text; Dissertation-Reproduction (electronic)
Keywords:
Government, Resistance to -- Central America.; Civil rights movements -- Central America.; Rural development -- Central America.; Economic assistance, American -- Central America.
Degree Name:
Ph.D.
Degree Level:
doctoral
Degree Program:
Sociology; Graduate College
Degree Grantor:
University of Arizona
Advisor:
McAdam, Doug
Committee Chair:
McAdam, Doug

Full metadata record

DC FieldValue Language
dc.language.isoenen_US
dc.titleCollective action in peripheral nations: A comparative analysis of five Central American countries.en_US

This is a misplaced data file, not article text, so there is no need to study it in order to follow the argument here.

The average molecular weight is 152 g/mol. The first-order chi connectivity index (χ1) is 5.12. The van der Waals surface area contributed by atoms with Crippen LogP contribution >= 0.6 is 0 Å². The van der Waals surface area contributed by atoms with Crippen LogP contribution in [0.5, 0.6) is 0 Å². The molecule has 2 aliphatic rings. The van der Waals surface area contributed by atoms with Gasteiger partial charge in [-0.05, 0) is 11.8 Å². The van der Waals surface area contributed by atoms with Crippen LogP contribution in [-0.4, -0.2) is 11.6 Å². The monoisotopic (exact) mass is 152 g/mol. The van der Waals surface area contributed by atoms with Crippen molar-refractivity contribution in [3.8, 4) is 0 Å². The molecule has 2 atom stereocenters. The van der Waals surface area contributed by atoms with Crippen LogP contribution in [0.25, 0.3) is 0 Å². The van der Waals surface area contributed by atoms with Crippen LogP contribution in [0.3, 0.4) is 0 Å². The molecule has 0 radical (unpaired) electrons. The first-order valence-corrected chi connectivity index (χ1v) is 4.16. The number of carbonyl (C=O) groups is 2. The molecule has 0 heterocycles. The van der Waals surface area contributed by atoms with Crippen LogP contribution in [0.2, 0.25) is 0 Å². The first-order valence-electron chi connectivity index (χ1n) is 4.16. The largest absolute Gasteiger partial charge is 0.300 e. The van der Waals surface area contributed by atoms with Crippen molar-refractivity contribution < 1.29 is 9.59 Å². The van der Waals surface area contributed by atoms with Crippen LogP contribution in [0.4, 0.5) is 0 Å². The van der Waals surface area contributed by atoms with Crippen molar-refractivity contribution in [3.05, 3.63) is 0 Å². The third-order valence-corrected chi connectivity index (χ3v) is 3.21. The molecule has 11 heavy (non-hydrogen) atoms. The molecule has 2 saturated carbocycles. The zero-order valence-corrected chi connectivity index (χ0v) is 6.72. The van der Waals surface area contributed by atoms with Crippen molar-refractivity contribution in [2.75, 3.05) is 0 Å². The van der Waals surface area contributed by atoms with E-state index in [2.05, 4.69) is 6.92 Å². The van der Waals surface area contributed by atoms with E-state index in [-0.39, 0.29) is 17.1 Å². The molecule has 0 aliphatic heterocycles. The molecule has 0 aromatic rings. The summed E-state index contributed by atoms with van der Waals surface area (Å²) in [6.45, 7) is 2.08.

dc.creatorStein, Rosa Emilia Rodriguez.en_US
dc.contributor.authorStein, Rosa Emilia Rodriguez.en_US
dc.date.issued1989en_US
dc.publisherThe University of Arizona.en_US
dc.rightsCopyright © is held by the author. Digital access to this material is made possible by the University Libraries, University of Arizona. Further transmission, reproduction or presentation (such as public display or performance) of protected items is prohibited except with permission of the author.en_US